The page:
In United Kingdom, right leaning newspaper, daily Telegraph ran the news about diversion of aid from Earthquake Reconstruction and Rehabilitation Authority (ERRA). They quoted an anonymous internal source, and the events mentioned were from 2-3 years ago. The local media then jumped on this and have used this as an excuse for people’s distrust and low aid. Prior to this, it was President’s visit to Europe. Even if we accept that people don’t trust the government, there is still reason to give to independent non-governmental aid organisations. The amount given there too has been in pittance. One of the reasons, that I have observed, is our tendency to speak in self-deprecating hyperboles that foreigners, unaware of this national characteristics of exaggeration, find it as being full facts.
It is reporters without borders’ press freedom report all over again. Organisations that observed for themselves found Pakistan press to be ‘partly free’ or ‘mostly free’, while when asked the local journalists the ratings were ‘difficult situation’ or ‘not free’. Latter ratings otherwise reserved for North Korea. Are things really that bad for press?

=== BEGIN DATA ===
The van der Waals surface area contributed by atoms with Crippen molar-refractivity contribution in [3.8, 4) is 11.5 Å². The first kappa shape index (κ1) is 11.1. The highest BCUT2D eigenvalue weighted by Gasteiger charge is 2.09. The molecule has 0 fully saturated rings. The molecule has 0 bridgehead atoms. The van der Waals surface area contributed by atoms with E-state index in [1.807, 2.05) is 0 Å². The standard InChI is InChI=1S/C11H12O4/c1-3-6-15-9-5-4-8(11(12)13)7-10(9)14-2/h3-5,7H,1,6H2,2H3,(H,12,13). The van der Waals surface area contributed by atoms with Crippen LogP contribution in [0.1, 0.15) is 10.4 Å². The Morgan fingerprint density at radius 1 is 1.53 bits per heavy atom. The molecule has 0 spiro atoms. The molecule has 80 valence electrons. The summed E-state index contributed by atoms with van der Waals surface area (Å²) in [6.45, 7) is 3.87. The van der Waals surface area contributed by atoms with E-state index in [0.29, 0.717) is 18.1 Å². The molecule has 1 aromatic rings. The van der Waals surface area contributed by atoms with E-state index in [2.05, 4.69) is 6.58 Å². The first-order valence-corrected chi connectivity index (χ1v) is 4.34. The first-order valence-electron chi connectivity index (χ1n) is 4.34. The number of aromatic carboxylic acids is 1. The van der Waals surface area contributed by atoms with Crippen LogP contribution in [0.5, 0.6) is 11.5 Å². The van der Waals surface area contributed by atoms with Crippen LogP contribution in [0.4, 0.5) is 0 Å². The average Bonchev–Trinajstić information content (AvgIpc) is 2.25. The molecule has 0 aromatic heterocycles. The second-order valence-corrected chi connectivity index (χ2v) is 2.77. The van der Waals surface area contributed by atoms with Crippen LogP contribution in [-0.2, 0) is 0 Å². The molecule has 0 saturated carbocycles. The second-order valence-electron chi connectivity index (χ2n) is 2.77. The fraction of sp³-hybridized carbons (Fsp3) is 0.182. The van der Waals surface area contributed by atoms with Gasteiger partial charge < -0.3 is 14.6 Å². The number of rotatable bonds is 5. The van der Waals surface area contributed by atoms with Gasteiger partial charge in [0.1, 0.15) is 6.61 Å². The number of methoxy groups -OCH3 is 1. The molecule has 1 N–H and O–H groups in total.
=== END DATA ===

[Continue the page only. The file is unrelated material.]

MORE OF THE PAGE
Initially during these floods my main source of information about people’s plight was BBC, while on the local media I got know how much President Zardari and his entourage’s lunch cost but not of the drowning babies.
Aid is given out of sympathy and on humanitarian grounds. In recent years our nation has given little the world to be sympathetic about, for we have become synonymous with terrorism. Further our media has failed to do much combat this notion.
Yes there are problems and that there would be misuse of aid and so on, but situation is dire and people desperately need aid now. Current Government for its part has promised to be transparent. They didn’t too badly with IDP issue. Media must act as a watchdog to see where the money is going and ensure they make them fulfil this promise. Something that they failed to do following up on ERRA, consequently we have skeletons emerging from the closet.
Lessons are clear: A responsible media must highlight the flood situation to the world, show local, both private and public, response to inspire others and monitor the process of aid, this much they owe to the victims.